Turkey vows operation against Kurdish militia, when time is right

Turkey’s planned military operation against a Kurdish militia in Syria does not depend on an American withdrawal from the region, Ankara said. (AFP)
Updated 11 January 2019
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Turkey vows operation against Kurdish militia, when time is right

  • While the pull-out has been clouded by mixed messages from both Trump and his administration, on Friday the US-led coalition against Daesh began the process of withdrawing, a spokesman said

ISTANBUL: Turkey’s defense minister on Friday pledged to wage a campaign against a US-backed Syrian Kurdish militia, sharpening focus on a potential conflict the US has sought to prevent.

The comments from Hulusi Akar, on an unannounced visit to inspect troops stationed near the Syrian border directly opposite territory held by the US-backed Kurdish YPG, appeared to be aimed at both Washington and its Kurdish allies.

Turkey and the US, although NATO allies, are deeply divided over the implementation of President Donald Trump’s plan to bring home about 2,000 troops stationed in Syria. The plan hinges on Turkish cooperation to secure a swathe of northeast Syria as the US departs.

While the pull-out has been clouded by mixed messages from both Trump and his administration, on Friday the US-led coalition against Daesh began the process of withdrawing, a spokesman said.

Trump’s national security adviser, John Bolton, this week tried to make the case for guarantees that Turkey would not harm the YPG after the withdrawal. That earned a stiff rebuke from President Recep Tayyip Erdogan. 

Turkey considers the YPG a terrorist organization and sees Washington’s support for it against Daesh as a betrayal.

“When the time and place comes the terrorists here will be buried in the ditches they have dug, as was done in previous operations,” Akar said in a speech to military personnel at a brigade command center in the province of Sanliurfa, referring to two other cross-border campaigns that Turkey has carried out in Syria.

Turkey views the YPG as an extension of the outlawed Kurdistan Workers Party (PKK), which has waged a three-decade insurgency in Turkey’s largely Kurdish southeast. The Kurdish groups that control a vast swathe of northern Syria have now turned to Moscow and Damascus in the hope of striking a political deal that will stave off Turkey and shield their autonomy in the north.

Ankara has repeatedly expressed frustration over a deal with the US for the withdrawal of the YPG from the city of Manbij, just west of the Euphrates River.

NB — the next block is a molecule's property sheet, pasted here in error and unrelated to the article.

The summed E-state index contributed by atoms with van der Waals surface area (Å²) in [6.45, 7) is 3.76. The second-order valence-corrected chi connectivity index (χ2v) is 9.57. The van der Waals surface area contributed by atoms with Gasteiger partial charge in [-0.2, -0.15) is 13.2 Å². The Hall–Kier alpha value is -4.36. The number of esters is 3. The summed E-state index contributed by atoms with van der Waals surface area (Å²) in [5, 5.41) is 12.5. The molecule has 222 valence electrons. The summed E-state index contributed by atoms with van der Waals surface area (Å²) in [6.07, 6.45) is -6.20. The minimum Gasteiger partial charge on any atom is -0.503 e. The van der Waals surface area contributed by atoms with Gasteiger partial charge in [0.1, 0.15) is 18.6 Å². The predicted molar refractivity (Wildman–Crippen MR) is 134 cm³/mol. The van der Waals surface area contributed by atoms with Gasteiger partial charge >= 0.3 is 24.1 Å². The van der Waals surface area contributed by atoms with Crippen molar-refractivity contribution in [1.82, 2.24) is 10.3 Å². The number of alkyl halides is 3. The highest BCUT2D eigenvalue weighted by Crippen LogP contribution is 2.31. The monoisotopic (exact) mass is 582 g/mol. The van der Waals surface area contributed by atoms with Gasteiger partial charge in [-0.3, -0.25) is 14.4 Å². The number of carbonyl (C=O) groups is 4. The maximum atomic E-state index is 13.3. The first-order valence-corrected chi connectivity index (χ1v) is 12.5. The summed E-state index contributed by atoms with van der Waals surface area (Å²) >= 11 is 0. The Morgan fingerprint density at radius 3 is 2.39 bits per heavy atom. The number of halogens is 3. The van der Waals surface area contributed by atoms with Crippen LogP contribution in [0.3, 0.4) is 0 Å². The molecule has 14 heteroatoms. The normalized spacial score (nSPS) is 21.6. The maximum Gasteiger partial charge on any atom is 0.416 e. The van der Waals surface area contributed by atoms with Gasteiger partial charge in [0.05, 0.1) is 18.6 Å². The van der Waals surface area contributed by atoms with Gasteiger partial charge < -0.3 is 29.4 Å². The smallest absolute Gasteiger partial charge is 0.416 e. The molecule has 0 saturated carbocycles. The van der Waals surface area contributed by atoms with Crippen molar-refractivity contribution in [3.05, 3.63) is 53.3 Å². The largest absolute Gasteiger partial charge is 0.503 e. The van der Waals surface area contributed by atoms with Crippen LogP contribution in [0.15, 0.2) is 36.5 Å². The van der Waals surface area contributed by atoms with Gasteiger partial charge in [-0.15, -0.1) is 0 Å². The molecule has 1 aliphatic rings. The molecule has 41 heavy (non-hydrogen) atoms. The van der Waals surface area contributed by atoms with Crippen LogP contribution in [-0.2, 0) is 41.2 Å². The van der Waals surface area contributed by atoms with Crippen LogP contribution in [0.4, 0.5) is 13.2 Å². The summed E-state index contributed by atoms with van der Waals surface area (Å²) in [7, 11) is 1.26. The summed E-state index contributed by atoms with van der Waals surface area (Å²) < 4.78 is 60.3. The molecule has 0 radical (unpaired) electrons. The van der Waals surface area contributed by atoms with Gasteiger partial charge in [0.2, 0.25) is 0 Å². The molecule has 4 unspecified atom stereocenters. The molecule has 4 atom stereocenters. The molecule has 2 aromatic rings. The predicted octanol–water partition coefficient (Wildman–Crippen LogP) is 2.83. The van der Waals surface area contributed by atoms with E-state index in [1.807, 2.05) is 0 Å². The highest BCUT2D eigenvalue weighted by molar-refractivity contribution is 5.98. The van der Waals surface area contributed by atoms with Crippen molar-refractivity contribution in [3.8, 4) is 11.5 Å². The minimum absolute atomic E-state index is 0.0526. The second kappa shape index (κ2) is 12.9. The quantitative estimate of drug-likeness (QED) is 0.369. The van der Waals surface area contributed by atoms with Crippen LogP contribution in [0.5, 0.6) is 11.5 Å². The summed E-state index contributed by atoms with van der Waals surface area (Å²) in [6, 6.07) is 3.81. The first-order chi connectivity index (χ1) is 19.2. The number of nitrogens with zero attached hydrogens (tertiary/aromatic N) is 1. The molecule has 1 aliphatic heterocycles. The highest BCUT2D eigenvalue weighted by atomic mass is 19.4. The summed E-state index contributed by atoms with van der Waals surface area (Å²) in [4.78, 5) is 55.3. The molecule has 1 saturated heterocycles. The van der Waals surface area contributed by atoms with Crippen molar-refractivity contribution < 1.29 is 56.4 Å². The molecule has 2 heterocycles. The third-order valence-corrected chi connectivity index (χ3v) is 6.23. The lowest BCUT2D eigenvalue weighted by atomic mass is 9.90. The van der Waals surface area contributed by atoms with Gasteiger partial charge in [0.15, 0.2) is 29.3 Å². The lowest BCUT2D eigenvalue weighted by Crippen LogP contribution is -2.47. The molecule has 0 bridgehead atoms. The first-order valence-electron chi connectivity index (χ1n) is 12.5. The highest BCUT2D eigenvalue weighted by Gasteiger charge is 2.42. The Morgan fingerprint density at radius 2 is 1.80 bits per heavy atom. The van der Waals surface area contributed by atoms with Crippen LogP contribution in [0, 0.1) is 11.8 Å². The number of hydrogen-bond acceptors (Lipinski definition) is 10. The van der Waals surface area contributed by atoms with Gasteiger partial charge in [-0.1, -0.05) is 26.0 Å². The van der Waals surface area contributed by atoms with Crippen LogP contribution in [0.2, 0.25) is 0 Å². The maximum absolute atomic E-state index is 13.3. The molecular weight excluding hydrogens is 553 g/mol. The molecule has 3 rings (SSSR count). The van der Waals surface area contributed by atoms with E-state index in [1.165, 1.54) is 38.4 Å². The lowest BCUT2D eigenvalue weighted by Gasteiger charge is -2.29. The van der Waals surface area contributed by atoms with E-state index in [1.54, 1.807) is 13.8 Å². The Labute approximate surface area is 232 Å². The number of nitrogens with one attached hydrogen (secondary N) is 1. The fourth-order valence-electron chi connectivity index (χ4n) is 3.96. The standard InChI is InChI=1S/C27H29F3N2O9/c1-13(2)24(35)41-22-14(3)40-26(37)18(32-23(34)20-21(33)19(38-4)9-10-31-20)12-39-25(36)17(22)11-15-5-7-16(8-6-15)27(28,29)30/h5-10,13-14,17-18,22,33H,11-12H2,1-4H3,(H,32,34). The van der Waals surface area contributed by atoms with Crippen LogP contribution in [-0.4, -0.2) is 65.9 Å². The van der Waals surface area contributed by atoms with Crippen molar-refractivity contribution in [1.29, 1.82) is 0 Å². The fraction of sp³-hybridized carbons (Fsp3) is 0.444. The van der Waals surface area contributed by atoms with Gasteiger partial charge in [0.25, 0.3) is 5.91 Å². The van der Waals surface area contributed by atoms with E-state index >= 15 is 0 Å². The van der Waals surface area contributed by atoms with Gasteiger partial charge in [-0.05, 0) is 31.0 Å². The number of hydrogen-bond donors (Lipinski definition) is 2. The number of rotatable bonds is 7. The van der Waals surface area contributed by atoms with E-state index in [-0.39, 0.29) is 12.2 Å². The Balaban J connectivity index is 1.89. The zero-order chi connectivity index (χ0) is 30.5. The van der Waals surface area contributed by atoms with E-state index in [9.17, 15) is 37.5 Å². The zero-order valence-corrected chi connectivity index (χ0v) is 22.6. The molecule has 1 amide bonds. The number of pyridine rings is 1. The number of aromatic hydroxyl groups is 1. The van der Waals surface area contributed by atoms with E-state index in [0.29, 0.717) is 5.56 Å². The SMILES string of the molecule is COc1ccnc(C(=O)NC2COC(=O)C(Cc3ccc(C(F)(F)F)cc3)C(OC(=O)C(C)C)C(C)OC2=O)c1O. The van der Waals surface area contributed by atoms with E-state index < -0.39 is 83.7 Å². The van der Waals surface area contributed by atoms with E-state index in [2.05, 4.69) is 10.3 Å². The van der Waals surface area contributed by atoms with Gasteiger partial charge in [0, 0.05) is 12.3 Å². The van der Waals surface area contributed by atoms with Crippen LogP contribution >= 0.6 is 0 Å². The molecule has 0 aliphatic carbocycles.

“Before us we have Manbij on one side and the east of the Euphrates on the other,” Akar said, underscoring the scale of a potential operation. “Important preparations and planning have been made in connection with this. Our preparations are continuing intensively.”

Turkey’s planned military operation against a Kurdish militia in Syria does not depend on an American withdrawal from the region, Ankara said on Thursday.


Algeria frees journalist month into one year jail term

Updated 24 January 2019
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Algeria frees journalist month into one year jail term

  • The journalist was arrested on December 9 during a protest in Algiers
  • He was previously arrested on October 22 on allegations of blackmail

ALGIERS: An Algerian court has released a journalist a month after he was sentenced to one year in jail for taking part in an unauthorised protest, his lawyer said.
Adlene Mellah, who heads the news websites Algerie Direct and Dzair Presse, was arrested on December 9 for attending a rally in support of an imprisoned singer.
He was found guilty of unlawful assembly and sentenced to one year in jail on December 25.
On Wednesday a court in Algiers gave him a suspended six-month sentence and released him on appeal, said the lawyer, Noureddine Benissad.
Mellah was first arrested on October 22 in a separate case of alleged blackmail, before being released a month later.
He still faces charges of blackmail, defamation and invasion of privacy in that case which is due go before a court on February 7.
Media watchdog Reporters Without Borders ranked Algeria 136th out of 180 countries on its press freedom index for 2018.